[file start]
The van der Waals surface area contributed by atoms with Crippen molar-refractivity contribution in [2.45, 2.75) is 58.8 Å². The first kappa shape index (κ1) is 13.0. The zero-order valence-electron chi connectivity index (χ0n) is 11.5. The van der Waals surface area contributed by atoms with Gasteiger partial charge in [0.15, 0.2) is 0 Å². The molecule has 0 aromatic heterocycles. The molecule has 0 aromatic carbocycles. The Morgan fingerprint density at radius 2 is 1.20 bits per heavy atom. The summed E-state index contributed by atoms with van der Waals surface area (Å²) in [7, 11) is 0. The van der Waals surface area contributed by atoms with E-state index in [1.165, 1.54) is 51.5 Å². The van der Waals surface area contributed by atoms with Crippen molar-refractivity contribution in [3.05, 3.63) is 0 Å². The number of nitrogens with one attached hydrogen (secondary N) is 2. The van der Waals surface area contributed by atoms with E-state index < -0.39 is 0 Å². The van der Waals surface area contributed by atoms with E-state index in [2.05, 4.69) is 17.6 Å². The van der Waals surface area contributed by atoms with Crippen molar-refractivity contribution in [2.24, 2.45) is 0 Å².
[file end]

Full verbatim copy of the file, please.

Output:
The van der Waals surface area contributed by atoms with Crippen molar-refractivity contribution in [2.45, 2.75) is 58.8 Å². The first kappa shape index (κ1) is 13.0. The zero-order valence-electron chi connectivity index (χ0n) is 11.5. The van der Waals surface area contributed by atoms with Gasteiger partial charge in [0.15, 0.2) is 0 Å². The molecule has 0 aromatic heterocycles. The molecule has 0 aromatic carbocycles. The Morgan fingerprint density at radius 2 is 1.20 bits per heavy atom. The summed E-state index contributed by atoms with van der Waals surface area (Å²) in [7, 11) is 0. The van der Waals surface area contributed by atoms with E-state index in [1.165, 1.54) is 51.5 Å². The van der Waals surface area contributed by atoms with Crippen molar-refractivity contribution in [3.05, 3.63) is 0 Å². The number of nitrogens with one attached hydrogen (secondary N) is 2. The van der Waals surface area contributed by atoms with E-state index < -0.39 is 0 Å². The van der Waals surface area contributed by atoms with E-state index in [2.05, 4.69) is 17.6 Å². The van der Waals surface area contributed by atoms with Crippen molar-refractivity contribution in [2.24, 2.45) is 0 Å².